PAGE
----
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Why Lesser Talent Succeeds
Posted By Joe Weil On November 15, 2011 @ 9:00 am In The Other | 3 Comments
Why are the best artists not always the most successful? I have a friend, Marco, who I believe is the most visually gifted artist I’ve ever met. His eye, his sense of color, shape, perspective, line, and shading is beyond good; it’s great. His conceptions are often both original and novel (not always the same thing). Yet, he is unknown when many lesser artists, including people Marco and I grew up with, are far more successful. Why? I mean we could say the usual stuff: luck, the ability to schmooz, a benefactor who took a liking, etc, etc, but what might be the common, non toxic explanation?
I believe being recognized is a talent, a capability in its own right. It can arrive at success or fame either from the stand point of optimal normativity ( a word I coined to express a talent for fitting in to standards of excellence intuited among the prevailing norm of a field) or abnormativity (the ability to seem abnormal, or distinct in a manner that pleases the normative’s desire for variety). These are separate gifts from artistic ability, but I believe they are essential to most success in the arts.
True originality is never apprehended until it has been either normified or abnormified–either taken into the norm of what is considered right and well, or taken into the abnorm of what is considered acceptably quirky. In short, true originality does not exist until it is well on its way to no longer being original. The human mind, the eye, the ear, the sense, the intuition follows after it, not seeing it until the mind and ear and eye evolve enough to apprehend. The audience must be invented with the artist. And so I have several theories as to why Marco is not as famous or successful as some of our mutual friends who have not even half his ability. I could put them bluntly as: he is both too normal and abnormal in ways that do not signify success or fame:
1. He has poor skills for knowing who is valuable and who is not, and he does not cull the herd of who and who not to associate with. Alexandro, a mutual childhood friend of ours who is successful, highly successful (art books by Pittsburgh University press, exhibitions globally) knew who and who not to waste time on. He wasted time on us when he was a teenager and we were the only game in town, then departed from associating with us when he caught the eye of a major latin American art power broker. He did not hurt or help Marco. Alexandro simply took off for more promising associations. Alexandro did not waste energy. I don’t believe he did this consciously or out of disdain so much as he had a talent for recognition. He had good target sense and an ability to articulate his aesthetics. It is no surprise to me that his art works, though well received, are not as emphasized as his critical writings on the arts. He is an expert in Latin American art of social protest. He knows Marco is a superior painter. he will never champion his work. He went after what he instinctively knew would help him achieve his goal. His goal was never to be a great artist. Most people in the art scene do not essentially care about that.That’s too sloppy. His goal was to find steady and admired success in the arts, to achieve a homeostasis of well-being as an “artist” in the top circles.. To that end, Alex was good at being both normal and abnormal in all the right ways. He did not waste energy, and his desire was, in a sense , as normative as a law student’s. One brand of this sort of thinking is called professionalism. It is only one variant and it means showing up and presenting one’s normalities and abnormalities, one’s in the boxes and “out of the boxes” in a package that is appealing to the gate keepers.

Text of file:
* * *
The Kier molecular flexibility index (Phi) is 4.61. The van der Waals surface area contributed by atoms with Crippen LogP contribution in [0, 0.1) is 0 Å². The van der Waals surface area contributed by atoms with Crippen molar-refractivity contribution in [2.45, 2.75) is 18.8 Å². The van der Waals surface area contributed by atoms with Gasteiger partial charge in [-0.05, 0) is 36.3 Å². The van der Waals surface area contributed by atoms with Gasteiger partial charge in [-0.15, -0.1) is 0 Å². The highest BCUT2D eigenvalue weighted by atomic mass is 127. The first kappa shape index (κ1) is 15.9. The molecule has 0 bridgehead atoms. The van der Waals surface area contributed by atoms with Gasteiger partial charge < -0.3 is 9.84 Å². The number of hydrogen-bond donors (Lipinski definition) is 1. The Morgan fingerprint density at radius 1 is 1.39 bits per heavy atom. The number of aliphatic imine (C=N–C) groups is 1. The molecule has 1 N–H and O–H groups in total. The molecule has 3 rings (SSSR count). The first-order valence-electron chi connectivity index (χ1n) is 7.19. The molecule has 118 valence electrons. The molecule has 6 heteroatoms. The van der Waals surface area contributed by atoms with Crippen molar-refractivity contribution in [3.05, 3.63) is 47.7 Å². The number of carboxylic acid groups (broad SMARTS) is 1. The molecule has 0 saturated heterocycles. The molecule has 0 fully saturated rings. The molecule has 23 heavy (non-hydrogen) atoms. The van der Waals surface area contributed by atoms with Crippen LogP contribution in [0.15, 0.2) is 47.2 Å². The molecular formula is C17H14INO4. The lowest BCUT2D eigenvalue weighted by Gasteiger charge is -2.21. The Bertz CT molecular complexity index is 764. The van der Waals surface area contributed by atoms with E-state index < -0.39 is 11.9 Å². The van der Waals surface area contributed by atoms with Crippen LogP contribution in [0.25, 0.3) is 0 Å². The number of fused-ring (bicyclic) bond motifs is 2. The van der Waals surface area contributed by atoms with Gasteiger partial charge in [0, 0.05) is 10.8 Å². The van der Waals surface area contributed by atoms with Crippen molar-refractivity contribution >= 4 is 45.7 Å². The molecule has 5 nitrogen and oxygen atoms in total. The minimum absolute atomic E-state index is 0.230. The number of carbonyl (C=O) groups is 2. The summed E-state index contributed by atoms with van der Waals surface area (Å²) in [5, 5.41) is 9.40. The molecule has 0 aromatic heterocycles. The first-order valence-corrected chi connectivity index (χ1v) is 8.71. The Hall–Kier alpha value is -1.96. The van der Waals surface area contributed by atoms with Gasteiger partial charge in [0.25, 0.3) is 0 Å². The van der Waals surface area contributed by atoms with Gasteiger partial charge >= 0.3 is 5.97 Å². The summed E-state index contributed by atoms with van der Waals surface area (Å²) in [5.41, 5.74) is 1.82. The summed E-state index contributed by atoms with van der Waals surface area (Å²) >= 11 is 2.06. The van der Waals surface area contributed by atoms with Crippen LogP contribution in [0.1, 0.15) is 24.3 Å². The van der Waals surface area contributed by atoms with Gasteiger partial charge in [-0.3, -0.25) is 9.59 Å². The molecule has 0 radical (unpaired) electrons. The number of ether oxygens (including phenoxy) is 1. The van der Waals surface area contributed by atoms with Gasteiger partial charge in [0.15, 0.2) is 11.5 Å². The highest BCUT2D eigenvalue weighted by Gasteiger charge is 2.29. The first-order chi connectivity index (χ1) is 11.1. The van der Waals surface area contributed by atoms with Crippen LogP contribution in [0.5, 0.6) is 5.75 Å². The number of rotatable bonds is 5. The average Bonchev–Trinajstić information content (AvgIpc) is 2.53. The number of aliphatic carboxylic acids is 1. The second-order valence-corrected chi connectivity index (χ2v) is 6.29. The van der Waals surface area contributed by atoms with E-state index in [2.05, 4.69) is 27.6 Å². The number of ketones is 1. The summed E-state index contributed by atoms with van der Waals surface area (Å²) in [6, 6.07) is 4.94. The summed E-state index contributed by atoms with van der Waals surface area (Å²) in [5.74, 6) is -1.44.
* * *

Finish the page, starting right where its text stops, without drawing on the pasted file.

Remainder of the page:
2. Marco while at the same time he is too available, is also too unavailable: Alex was not available when it would make someone desire his availability. He had the gift for making others slavish, and courtly. They courted his attention. Marco, because of his superior artistic gifts, had great trouble either courting the power brokers who were not equal to his standards, or denying attention and availability to those he considered talented (some of whom were lost souls and would never do him any good). He was also so obsessed with his art he never developed a marketable “Style.” Marco did not imitate Marco. This is also problematical when it comes to achieving success: how does one learn to imitate one’s self without appearing to be stuck in a groove? Most people do not know the difference between true style and voice, and parody of style and voice. You can fool most of the people almost all of the time until some expert says you are a mere imitation of yourself, and then the crowd decides to agree.
Talent means many things: one is recognizable ability, and the other is the mystique of being recognized for that ability. I believe these are very separate talents. Picasso had both in abundance–a genius for norms and abnorms that would serve his fame and success. Some call this luck, or good fortune, or fate. I believe it is a talent whose mechanisms are capable of being studied. This is an opening salvo in that regard.
PHOTO CREDIT: MARCO MUNOZ
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